The Woman at the Well audio (7MB)
If you were here last week you may remember how John saw his main role as telling people about Jesus. You may also remember that that task of proclaiming Jesus is also our task. Well today we move on to the next episode in John’s account of Jesus’ ministry. Here we find Jesus’ providing a great model for sharing the gospel. We find Jesus taking every opportunity to bring people to a knowledge of the truth which is found in him, and then we see the woman herself becoming a witness to Christ. And we finish with a reminder that the task of evangelism is ongoing.
Jesus has decided to return to Galilee. The most direct route to Galilee passed through the region of Samaria, so that’s the way they went. We’re told they came to the town of Sychar where Jacob’s well was, and still is. It was the sixth hour, that is midday, and being tired from the journey, Jesus sat down to rest while his disciples went into the town to buy some lunch.
Just then a Samaritan woman comes to the well to draw water. Now this is strange. No-one goes out in the heat of the day to draw water. That’s a job for the morning or evening when it’s cool. So why would this woman come now? Maybe, as we’ll see later, because she’s a social outcast. She comes now so she won’t have to bear the looks and comments of the other women from the town.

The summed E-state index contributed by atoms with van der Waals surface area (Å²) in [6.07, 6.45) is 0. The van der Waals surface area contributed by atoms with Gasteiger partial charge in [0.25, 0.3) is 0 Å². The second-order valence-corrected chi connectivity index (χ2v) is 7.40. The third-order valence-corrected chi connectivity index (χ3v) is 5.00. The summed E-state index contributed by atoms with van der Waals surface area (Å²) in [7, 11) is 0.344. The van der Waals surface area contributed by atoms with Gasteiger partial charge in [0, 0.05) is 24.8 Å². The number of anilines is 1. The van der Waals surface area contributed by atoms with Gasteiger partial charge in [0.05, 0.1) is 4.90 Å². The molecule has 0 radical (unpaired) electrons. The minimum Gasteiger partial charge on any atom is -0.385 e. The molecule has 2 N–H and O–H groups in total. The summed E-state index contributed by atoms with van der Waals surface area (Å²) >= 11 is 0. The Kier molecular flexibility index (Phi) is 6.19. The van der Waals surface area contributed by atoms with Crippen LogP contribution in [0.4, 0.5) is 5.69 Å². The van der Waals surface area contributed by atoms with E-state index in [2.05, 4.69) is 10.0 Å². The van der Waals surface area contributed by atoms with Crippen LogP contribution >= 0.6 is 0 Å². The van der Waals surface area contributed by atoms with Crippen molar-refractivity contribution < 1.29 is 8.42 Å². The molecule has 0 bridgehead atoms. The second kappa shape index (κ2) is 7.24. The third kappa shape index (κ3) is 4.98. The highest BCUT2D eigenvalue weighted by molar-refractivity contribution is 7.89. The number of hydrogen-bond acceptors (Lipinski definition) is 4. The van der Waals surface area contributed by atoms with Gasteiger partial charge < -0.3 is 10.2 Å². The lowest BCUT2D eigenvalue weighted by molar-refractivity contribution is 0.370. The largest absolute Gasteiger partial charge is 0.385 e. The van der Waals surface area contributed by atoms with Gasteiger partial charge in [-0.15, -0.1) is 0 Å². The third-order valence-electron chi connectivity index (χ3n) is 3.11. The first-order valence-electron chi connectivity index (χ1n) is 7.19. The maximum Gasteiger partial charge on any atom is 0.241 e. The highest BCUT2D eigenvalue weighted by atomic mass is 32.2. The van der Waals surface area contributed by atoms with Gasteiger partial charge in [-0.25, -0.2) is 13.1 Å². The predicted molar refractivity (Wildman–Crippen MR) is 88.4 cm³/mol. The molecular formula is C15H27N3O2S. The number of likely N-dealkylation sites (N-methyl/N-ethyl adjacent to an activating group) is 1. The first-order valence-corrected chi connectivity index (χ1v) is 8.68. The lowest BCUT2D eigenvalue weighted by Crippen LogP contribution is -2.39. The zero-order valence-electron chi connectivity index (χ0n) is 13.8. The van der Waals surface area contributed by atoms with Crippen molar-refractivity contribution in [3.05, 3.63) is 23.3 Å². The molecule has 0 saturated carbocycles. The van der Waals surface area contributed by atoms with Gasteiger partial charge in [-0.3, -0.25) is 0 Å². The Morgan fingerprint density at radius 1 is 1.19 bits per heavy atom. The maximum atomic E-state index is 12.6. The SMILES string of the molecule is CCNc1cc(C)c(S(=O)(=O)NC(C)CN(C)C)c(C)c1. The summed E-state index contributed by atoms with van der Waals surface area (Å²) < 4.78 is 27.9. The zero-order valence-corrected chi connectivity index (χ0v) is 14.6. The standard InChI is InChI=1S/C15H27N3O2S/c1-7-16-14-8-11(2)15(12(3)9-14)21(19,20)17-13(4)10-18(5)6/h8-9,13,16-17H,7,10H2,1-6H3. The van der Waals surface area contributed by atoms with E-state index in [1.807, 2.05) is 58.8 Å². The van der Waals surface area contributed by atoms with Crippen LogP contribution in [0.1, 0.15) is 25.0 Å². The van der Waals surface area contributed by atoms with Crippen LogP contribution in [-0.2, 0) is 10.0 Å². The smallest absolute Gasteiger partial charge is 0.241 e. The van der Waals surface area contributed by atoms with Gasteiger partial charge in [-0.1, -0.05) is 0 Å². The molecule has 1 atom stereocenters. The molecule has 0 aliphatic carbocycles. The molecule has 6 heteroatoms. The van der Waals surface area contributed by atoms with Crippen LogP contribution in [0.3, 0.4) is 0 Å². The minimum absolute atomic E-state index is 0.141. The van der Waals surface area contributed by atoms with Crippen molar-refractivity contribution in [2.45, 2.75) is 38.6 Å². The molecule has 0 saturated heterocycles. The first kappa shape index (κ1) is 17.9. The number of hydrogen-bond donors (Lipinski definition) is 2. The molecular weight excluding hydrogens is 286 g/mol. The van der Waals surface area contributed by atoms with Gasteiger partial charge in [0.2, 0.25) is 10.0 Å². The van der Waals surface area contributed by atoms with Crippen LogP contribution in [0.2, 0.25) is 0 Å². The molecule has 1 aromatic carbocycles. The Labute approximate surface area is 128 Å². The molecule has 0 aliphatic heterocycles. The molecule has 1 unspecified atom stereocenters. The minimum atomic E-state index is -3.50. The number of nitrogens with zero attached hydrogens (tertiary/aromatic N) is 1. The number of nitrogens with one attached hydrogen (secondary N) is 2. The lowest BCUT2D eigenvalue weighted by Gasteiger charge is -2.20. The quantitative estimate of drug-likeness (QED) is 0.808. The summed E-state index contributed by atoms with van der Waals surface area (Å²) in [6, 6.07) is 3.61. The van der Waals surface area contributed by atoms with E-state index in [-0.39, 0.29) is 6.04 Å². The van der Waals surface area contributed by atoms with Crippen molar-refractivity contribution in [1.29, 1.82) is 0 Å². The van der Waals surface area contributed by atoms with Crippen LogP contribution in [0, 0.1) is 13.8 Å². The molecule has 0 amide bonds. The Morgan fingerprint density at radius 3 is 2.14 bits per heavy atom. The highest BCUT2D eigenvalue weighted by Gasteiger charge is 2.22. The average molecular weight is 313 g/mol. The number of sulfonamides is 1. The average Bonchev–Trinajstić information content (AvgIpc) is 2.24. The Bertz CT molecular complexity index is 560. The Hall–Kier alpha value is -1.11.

So Jesus is sitting by the well and this woman walks up. What do you think he sees? Most Jewish men of his day would have seen a woman, of doubtful moral character, who, even worse, was a Samaritan. Their first thought would have been to ignore her. Even if she’d been brave enough to speak to them they would have turned away. But what does Jesus see? He sees an opportunity to share the gospel with someone who’s in great need of it.
Here we start to approach the central theme of this passage. Every opportunity to share the gospel must be taken. I wonder are you like me, in that when you come across someone, you ask yourself this sort of question. Are they good prospects for the gospel? Do they look like promising material, or should you save your energy for someone else and instead just discuss the weather? Well, one of the amazing things about the gospel is that all sorts of people are touched by it, in totally unpredictable ways.
I mean, look at this woman. As we’ll discover in a moment she’d had 5 husbands already, she was living with a de facto, she had little or no social standing, she would have been looked down on by everyone in town, and yet she’s ripe for the harvest. And what’s more, having heard the gospel she’ll become an evangelist in her turn. So never pass up an opportunity to share the gospel with others. You never know who will respond until you try.
Well, Jesus opens the conversation by asking her for a drink; a very down-to-earth, everyday sort of place to begin. This takes the woman by surprise. She would never have expected a Jew to ask a Samaritan for a drink. It was well known that Jews would never share eating or drinking utensils with a Samaritan. If they did they’d be unclean for the rest of the day. But notice what an effective tool this element of surprise is. It raises the interest of the listener and gets the conversation going.